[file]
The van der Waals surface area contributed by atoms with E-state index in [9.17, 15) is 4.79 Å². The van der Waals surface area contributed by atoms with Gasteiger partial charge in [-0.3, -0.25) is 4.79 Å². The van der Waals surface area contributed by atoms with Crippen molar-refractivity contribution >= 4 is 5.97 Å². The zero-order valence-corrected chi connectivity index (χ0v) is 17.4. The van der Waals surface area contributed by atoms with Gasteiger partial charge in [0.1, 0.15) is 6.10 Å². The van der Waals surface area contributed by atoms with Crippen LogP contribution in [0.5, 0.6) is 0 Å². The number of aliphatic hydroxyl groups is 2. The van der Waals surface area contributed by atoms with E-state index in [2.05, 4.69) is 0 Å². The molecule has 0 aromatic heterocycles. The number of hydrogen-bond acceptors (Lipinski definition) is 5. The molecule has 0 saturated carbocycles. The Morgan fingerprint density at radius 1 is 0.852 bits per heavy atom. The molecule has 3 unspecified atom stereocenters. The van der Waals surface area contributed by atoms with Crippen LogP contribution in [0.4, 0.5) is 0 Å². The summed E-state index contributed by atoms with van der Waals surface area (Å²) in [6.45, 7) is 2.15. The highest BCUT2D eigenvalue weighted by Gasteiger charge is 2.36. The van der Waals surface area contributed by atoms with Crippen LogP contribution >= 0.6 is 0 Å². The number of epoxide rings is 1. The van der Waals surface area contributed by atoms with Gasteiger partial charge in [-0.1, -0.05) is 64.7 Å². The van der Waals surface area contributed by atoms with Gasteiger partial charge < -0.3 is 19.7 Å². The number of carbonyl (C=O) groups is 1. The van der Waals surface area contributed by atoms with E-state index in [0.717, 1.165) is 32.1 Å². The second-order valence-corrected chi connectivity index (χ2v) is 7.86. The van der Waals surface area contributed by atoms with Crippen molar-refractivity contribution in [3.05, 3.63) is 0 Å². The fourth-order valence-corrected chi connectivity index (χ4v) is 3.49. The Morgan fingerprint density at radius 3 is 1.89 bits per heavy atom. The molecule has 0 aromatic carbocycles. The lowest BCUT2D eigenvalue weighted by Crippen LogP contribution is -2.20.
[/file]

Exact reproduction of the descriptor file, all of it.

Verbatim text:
The van der Waals surface area contributed by atoms with E-state index in [9.17, 15) is 4.79 Å². The van der Waals surface area contributed by atoms with Gasteiger partial charge in [-0.3, -0.25) is 4.79 Å². The van der Waals surface area contributed by atoms with Crippen molar-refractivity contribution >= 4 is 5.97 Å². The zero-order valence-corrected chi connectivity index (χ0v) is 17.4. The van der Waals surface area contributed by atoms with Gasteiger partial charge in [0.1, 0.15) is 6.10 Å². The van der Waals surface area contributed by atoms with Crippen LogP contribution in [0.5, 0.6) is 0 Å². The number of aliphatic hydroxyl groups is 2. The van der Waals surface area contributed by atoms with E-state index in [2.05, 4.69) is 0 Å². The molecule has 0 aromatic heterocycles. The number of hydrogen-bond acceptors (Lipinski definition) is 5. The molecule has 0 saturated carbocycles. The Morgan fingerprint density at radius 1 is 0.852 bits per heavy atom. The molecule has 3 unspecified atom stereocenters. The van der Waals surface area contributed by atoms with Crippen LogP contribution in [0.4, 0.5) is 0 Å². The summed E-state index contributed by atoms with van der Waals surface area (Å²) in [6.45, 7) is 2.15. The highest BCUT2D eigenvalue weighted by Gasteiger charge is 2.36. The van der Waals surface area contributed by atoms with Crippen LogP contribution >= 0.6 is 0 Å². The number of epoxide rings is 1. The van der Waals surface area contributed by atoms with Gasteiger partial charge in [-0.1, -0.05) is 64.7 Å². The van der Waals surface area contributed by atoms with Gasteiger partial charge < -0.3 is 19.7 Å². The number of carbonyl (C=O) groups is 1. The van der Waals surface area contributed by atoms with E-state index in [0.717, 1.165) is 32.1 Å². The second-order valence-corrected chi connectivity index (χ2v) is 7.86. The van der Waals surface area contributed by atoms with Crippen molar-refractivity contribution in [3.05, 3.63) is 0 Å². The fourth-order valence-corrected chi connectivity index (χ4v) is 3.49. The Morgan fingerprint density at radius 3 is 1.89 bits per heavy atom. The molecule has 0 aromatic carbocycles. The lowest BCUT2D eigenvalue weighted by Crippen LogP contribution is -2.20.